Why the logo you got off a website will not work for print
(or, the difference between vector and bitmap images)
Working in the design and print industries since the early internet era, one problem I’ve had to deal with over and over is this: people want to use the logo they’ve pulled off a website for a printed brochure, ad, or (yikes) blow it up large for a poster or billboard. They send their designer the logo and are surprised when either the printed logo looks terrible, or their designer rejects the file outright.
It seems logical; the logo looks great on screen! Why can’t it be used for print? The answer lies in two words: vector and bitmap.
Graphics of all kinds basically fit into one of these two categories. Photos are bitmap images. This means they are made of many little units, called pixels. When you zoom into a bitmap (also called raster) image, or enlarge it a lot, you can see the pixels.
In order for a bitmap image to look good when it’s printed on paper, it has to have a lot more pixels per inch (PPI) than an image that’s just for viewing on a screen. Most screens — computer monitors, TVs, mobile devices — don’t need more than 96 pixels per inch for an image to look good.
But for an image to look good on paper, you need many more pixels per inch. Most offset presses (the kind you’d use for magazines, brochures, and other items printed in large batches) need images that are at least 250 to 300 ppi for good results.
Digital printers can provide pretty good results with fewer pixels per inch, but it’s a good idea to keep images above 200 ppi.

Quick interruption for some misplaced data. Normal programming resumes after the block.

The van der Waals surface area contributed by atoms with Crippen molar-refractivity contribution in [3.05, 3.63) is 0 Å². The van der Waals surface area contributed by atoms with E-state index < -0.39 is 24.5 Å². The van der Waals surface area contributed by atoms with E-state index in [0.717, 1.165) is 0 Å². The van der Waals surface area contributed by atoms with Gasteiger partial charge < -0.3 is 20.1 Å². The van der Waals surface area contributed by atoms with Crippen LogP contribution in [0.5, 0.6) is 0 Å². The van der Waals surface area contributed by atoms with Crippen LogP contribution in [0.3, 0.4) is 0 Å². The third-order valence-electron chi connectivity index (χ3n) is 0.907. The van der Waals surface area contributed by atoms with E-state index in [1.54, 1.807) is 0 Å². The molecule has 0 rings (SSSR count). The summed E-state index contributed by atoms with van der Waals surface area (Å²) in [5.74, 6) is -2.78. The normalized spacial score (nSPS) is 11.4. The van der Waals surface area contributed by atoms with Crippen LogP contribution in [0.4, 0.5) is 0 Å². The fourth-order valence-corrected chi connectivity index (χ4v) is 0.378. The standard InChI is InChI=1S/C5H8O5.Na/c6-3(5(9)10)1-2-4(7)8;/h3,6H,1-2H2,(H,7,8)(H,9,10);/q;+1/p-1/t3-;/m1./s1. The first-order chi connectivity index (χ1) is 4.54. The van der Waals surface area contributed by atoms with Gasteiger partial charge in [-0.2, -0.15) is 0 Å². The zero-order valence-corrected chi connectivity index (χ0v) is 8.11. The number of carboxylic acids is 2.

Even an image that has enough pixels per inch to look good at one size will look much worse if it has to get larger: when you make an image bigger, the pixels themselves get bigger. If you take an image that is 300 ppi and make it twice the size, it now has half the number of pixels per inch, because each pixel is twice as big. That leads to “bitmappy” looking images.
And when that image is a logo, or other design with sharp edges, the results are even more noticeable.
This type would look awful in print, right? At least, unless you’re going for that pixellated look.
So what’s the solution?
Vector images. Logos and line art that have been created in a vector program are not made of individual pixels. They’re actually mathematically-created sets of points and lines.
Each line in a vector file is made of points with lines between them. Each point has handles that control the curve.
Because it’s all done with numbers, a vector image can be made as large as you want — even big enough to make a banner for the side of a building — without losing resolution.
A good designer creates all their logos in a vector program. They know that if they use a bitmap editing program to create a logo, they’re stuck with it at that size — there’s no way to add pixels accurately. What if the client wants the logo used at a larger size? They’re out of luck.
And the logos you find online are pretty much always in a bitmap format. How can you tell? Usually you can tell by the file extension. If it’s .jpg or .gif that is a bitmap file. Vector files typically have the extensions .eps or .ai.
It can sometimes be hard to track down the vector version of a logo, but it will definitely be worth your time, and you’ll end up with much nicer results. Your printed piece will look good, and you’ll look good.